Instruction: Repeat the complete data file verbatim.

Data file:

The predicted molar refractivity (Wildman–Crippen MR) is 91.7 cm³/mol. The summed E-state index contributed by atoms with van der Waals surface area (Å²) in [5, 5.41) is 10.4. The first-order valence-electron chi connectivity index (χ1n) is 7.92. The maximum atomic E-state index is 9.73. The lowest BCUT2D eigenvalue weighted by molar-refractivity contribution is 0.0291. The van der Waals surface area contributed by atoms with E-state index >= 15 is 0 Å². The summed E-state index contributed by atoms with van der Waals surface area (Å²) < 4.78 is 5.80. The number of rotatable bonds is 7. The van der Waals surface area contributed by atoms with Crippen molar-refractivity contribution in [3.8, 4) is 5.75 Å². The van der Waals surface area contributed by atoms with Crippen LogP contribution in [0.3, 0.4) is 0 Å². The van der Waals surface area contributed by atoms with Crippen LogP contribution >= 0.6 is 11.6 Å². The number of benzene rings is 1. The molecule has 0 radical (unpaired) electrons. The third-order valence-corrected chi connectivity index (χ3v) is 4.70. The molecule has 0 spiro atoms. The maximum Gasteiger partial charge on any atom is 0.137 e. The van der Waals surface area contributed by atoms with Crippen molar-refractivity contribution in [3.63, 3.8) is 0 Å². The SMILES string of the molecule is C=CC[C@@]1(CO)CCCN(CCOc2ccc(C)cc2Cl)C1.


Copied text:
The predicted molar refractivity (Wildman–Crippen MR) is 91.7 cm³/mol. The summed E-state index contributed by atoms with van der Waals surface area (Å²) in [5, 5.41) is 10.4. The first-order valence-electron chi connectivity index (χ1n) is 7.92. The maximum atomic E-state index is 9.73. The lowest BCUT2D eigenvalue weighted by molar-refractivity contribution is 0.0291. The van der Waals surface area contributed by atoms with E-state index >= 15 is 0 Å². The summed E-state index contributed by atoms with van der Waals surface area (Å²) < 4.78 is 5.80. The number of rotatable bonds is 7. The van der Waals surface area contributed by atoms with Crippen molar-refractivity contribution in [3.8, 4) is 5.75 Å². The van der Waals surface area contributed by atoms with Crippen LogP contribution in [0.3, 0.4) is 0 Å². The van der Waals surface area contributed by atoms with Crippen LogP contribution >= 0.6 is 11.6 Å². The number of benzene rings is 1. The molecule has 0 radical (unpaired) electrons. The third-order valence-corrected chi connectivity index (χ3v) is 4.70. The molecule has 0 spiro atoms. The maximum Gasteiger partial charge on any atom is 0.137 e. The van der Waals surface area contributed by atoms with Crippen molar-refractivity contribution in [3.63, 3.8) is 0 Å². The SMILES string of the molecule is C=CC[C@@]1(CO)CCCN(CCOc2ccc(C)cc2Cl)C1.